Internet Shakespeare Editions

Author: William Shakespeare
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Titus Andronicus (Folio, 1623)

32The Tragedie of Titus Andronicus.
Loe as the Barke that hath discharg'd his fraught,
Returnes with precious lading to the Bay,
From whence at first she wegih'd her Anchorage:
95Commeth Andronicus bound with Lawrell bowes,
To resalute his Country with his teares,
Teares of true ioy for his returne to Rome,
Thou great defender of this Capitoll,
Stand gracious to the Rites that we intend.
100Romaines, of fiue and twenty Valiant Sonnes,
Halfe of the number that King Priam had,
Behold the poore remaines aliue and dead!
These that Suruiue, let Rome reward with Loue:
These that I bring vnto their latest home,
105With buriall amongst their Auncestors.
Heere Gothes haue giuen me leaue to sheath my Sword:
Titus vnkinde, and carelesse of thine owne,
Why suffer'st thou thy Sonnes vnburied yet,
To houer on the dreadfull shore of Stix?
110Make way to lay them by their Bretheren.

They open the Tombe.
There greete in silence as the dead are wont,
And sleepe in peace, slaine in your Countries warres:
O sacred receptacle of my ioyes,
115Sweet Cell of vertue and Noblitie,
How many Sonnes of mine hast thou in store,
That thou wilt neuer render to me more?
Luc. Giue vs the proudest prisoner of the Gothes,
That we may hew his limbes, and on a pile
120Ad manus fratrum, sacrifice his flesh:
Before this earthly prison of their bones,
That so the shadowes be not vnappeas'd,
Nor we disturb'd with prodigies on earth.
Tit. I giue him you, the Noblest that Suruiues,
125The eldest Son of this distressed Queene.
Tam. Stay Romaine Bretheren, gracious Conqueror,
Victorious Titus, rue the teares I shed,
A Mothers teares in passion for her sonne:
And if thy Sonnes were euer deere to thee,
130Oh thinke my sonnes to be as deere to mee.
Sufficeth not, that we are brought to Rome
To beautifie thy Triumphs, and returne
Captiue to thee, and to thy Romaine yoake,
But must my Sonnes be slaughtred in the streetes,
135For Valiant doings in their Countries cause?
O! If to fight for King and Common-weale,
Were piety in thine, it is in these:
Andronicus, staine not thy Tombe with blood.
Wilt thou draw neere the nature of the Gods?
140Draw neere them then in being mercifull.
Sweet mercy is Nobilities true badge,
Thrice Noble Titus, spare my first borne sonne.
Tit. Patient your selfe Madam, and pardon me.
These are the Brethren, whom you Gothes beheld
145Aliue and dead, and for their Bretheren slaine,
Religiously they aske a sacrifice:
To this your sonne is markt, and die he must,
T'appease their groaning shadowes that are gone.
Luc. Away with him, and make a fire straight,
150And with our Swords vpon a pile of wood,
Let's hew his limbes till they be cleane consum'd.

Exit Sonnes with Alarbus.
Tamo. O cruell irreligious piety.
Chi. Was euer Scythia halfe so barbarous?
155Dem. Oppose me Scythia to ambitious Rome,
Alarbus goes to rest, and we suruiue,
To tremble vnder Titus threatning lookes,
Then Madam stand resolu'd, but hope withall,
The selfe same Gods that arm'd the Queene of Troy
160With opportunitie of sharpe reuenge
Vpon the Thracian Tyrant in his Tent,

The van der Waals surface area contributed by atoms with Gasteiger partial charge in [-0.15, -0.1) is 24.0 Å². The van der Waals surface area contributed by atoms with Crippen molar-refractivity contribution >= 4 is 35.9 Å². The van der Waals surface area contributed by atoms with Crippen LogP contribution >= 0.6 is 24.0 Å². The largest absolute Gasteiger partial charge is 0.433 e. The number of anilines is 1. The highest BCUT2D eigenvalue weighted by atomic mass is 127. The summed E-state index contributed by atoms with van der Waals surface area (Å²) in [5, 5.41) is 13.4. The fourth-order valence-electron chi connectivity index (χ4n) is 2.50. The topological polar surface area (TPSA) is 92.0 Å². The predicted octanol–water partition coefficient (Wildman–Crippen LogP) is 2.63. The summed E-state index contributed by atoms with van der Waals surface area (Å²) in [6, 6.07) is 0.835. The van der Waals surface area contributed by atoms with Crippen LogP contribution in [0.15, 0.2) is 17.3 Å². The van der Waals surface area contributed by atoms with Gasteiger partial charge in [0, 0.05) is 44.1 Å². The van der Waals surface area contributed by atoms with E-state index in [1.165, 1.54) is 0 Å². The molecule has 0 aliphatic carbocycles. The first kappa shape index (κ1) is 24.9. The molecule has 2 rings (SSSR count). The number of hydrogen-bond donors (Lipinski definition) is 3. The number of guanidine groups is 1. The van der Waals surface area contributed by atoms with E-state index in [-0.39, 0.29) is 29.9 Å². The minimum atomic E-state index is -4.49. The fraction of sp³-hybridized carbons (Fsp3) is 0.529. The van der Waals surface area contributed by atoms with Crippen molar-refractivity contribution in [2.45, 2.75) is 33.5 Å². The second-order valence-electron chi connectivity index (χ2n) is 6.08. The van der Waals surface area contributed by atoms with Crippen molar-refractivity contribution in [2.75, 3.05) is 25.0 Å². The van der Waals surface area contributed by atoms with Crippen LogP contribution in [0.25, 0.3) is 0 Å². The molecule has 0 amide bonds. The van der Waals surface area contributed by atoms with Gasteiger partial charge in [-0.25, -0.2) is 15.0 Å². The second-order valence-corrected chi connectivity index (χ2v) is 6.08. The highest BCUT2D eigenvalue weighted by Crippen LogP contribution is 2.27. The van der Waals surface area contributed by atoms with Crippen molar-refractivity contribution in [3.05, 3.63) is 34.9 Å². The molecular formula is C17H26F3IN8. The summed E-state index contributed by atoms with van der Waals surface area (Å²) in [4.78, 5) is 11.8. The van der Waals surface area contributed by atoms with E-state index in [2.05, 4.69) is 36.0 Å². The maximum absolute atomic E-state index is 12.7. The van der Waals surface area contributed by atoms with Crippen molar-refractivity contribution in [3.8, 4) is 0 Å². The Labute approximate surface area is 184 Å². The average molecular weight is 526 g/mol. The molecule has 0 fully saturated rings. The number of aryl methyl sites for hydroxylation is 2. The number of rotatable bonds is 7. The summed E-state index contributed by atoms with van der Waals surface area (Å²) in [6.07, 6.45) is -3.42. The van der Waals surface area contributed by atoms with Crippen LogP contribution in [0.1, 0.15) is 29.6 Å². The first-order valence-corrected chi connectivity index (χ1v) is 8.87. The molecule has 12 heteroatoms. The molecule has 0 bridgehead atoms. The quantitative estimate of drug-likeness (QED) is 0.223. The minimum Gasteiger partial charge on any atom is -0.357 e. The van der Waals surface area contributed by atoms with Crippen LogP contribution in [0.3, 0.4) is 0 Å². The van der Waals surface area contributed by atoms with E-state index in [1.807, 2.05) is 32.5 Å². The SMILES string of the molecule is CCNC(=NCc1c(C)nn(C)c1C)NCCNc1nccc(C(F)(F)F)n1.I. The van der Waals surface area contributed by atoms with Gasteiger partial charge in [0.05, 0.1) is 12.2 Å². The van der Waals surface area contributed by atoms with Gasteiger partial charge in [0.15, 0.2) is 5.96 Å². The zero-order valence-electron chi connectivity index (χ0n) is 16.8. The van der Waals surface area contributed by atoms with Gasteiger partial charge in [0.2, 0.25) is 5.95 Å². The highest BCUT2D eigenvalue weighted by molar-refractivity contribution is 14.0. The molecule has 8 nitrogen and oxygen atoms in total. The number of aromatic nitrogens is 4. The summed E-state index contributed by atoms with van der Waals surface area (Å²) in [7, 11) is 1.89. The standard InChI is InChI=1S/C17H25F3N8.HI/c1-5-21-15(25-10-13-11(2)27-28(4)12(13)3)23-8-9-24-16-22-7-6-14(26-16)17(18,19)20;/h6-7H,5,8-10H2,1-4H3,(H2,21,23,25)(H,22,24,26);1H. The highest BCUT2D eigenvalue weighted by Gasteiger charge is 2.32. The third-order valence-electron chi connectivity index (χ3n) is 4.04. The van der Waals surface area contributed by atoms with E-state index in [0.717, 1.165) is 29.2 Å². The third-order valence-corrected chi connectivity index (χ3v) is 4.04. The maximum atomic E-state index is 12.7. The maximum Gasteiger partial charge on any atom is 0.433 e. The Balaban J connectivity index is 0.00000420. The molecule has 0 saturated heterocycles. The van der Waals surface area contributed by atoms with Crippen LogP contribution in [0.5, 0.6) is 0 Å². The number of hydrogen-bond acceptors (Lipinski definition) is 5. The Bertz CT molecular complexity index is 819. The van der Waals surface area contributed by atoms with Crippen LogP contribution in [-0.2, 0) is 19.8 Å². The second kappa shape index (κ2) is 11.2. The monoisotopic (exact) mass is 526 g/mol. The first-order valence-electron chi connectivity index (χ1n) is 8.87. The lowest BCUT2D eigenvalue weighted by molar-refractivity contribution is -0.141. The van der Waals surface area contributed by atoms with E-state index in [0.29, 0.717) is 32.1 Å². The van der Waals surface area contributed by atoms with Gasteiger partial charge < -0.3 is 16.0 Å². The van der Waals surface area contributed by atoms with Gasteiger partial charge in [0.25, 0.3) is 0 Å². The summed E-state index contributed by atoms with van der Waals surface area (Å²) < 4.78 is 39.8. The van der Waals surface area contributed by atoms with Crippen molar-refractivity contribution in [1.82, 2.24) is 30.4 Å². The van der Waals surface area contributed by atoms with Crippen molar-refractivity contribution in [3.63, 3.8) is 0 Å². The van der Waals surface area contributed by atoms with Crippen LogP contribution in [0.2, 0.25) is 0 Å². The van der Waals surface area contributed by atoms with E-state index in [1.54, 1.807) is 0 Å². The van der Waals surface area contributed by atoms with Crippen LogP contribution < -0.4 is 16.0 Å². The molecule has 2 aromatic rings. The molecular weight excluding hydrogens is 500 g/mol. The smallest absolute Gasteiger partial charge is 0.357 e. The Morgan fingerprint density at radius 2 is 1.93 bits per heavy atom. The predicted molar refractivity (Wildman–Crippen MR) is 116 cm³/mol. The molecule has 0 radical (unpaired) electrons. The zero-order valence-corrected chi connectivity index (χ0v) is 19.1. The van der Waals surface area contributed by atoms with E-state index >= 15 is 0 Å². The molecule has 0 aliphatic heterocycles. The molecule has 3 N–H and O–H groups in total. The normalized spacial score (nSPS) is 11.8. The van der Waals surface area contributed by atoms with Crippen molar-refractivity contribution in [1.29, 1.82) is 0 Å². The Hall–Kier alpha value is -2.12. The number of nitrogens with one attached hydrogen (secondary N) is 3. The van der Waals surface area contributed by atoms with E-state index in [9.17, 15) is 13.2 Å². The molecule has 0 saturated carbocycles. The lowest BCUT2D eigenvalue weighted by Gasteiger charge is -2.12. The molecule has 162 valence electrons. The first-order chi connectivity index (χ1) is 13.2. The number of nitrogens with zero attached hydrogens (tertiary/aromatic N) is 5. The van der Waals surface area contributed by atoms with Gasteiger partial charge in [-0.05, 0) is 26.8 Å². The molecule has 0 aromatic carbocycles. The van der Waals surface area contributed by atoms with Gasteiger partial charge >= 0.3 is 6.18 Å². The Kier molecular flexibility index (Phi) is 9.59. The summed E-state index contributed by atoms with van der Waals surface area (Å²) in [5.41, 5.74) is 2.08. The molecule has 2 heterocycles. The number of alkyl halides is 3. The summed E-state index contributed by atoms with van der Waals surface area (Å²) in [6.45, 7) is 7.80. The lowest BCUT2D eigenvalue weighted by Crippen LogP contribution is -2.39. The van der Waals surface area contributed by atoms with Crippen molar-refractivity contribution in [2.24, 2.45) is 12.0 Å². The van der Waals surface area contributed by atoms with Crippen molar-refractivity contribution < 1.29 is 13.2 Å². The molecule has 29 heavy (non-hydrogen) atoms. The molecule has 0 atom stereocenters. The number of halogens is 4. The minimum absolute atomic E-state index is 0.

May fauour Tamora the Queene of Gothes,
(When Gothes were Gothes, and Tamora was Queene)
To quit the bloody wrongs vpon her foes.

165Enter the Sonnes of Andronicus againe.

Luci. See Lord and Father, how we haue perform'd
Our Romaine rightes, Alarbus limbs are lopt,
And intrals feede the sacrifising fire,
Whose smoke like incense doth perfume the skie.
170Remaineth nought but to interre our Brethren,
And with low'd Larums welcome them to Rome.
Tit. Let it be so, and let Andronicus
Make this his latest farewell to their soules.
175Then Sound Trumpets, and lay the Coffins in the Tombe.
In peace and Honour rest you heere my Sonnes,
Romes readiest Champions, repose you heere in rest,
Secure from worldly chaunces and mishaps:
Heere lurks no Treason, heere no enuie swels,
180Heere grow no damned grudges, heere are no stormes,
No noyse, but silence and Eternall sleepe,
In peace and Honour rest you heere my Sonnes.

Enter Lauinia.

Laui. In peace and Honour, liue Lord Titus long,
185My Noble Lord and Father, liue in Fame:
Loe at this Tombe my tributarie teares,
I render for my Bretherens Obsequies:
And at thy feete I kneele, with teares of ioy
Shed on the earth for thy returne to Rome.
190O blesse me heere with thy victorious hand,
Whose Fortune Romes best Citizens applau'd.
Ti. Kind Rome,
That hast thus louingly reseru'd
The Cordiall of mine age to glad my hart,
195Lauinia liue, out-liue thy Fathers dayes:
And Fames eternall date for vertues praise.
Marc. Long liue Lord Titus, my beloued brother,
Gracious Triumpher in the eyes of Rome.
Tit. Thankes Gentle Tribune,
200Noble brother Marcus.
Mar. And welcome Nephews from succesfull wars,
You that suruiue and you that sleepe in Fame:
Faire Lords your Fortunes are all alike in all,
That in your Countries seruice drew your Swords.
205But safer Triumph is this Funerall Pompe,
That hath aspir'd to Solons Happines,
And Triumphs ouer chaunce in honours bed.
Titus Andronicus,, the people of Rome,
Whose friend in iustice thou hast euer bene,
210Send thee by me their Tribune and their trust,
This Palliament of white and spotlesse Hue,
And name thee in Election for the Empire,
With these our late deceased Emperours Sonnes:
Be Candidatus then, and put it on,
215And helpe to set a head on headlesse Rome.
Tit. A better head her Glorious body fits,
Then his that shakes for age and feeblenesse: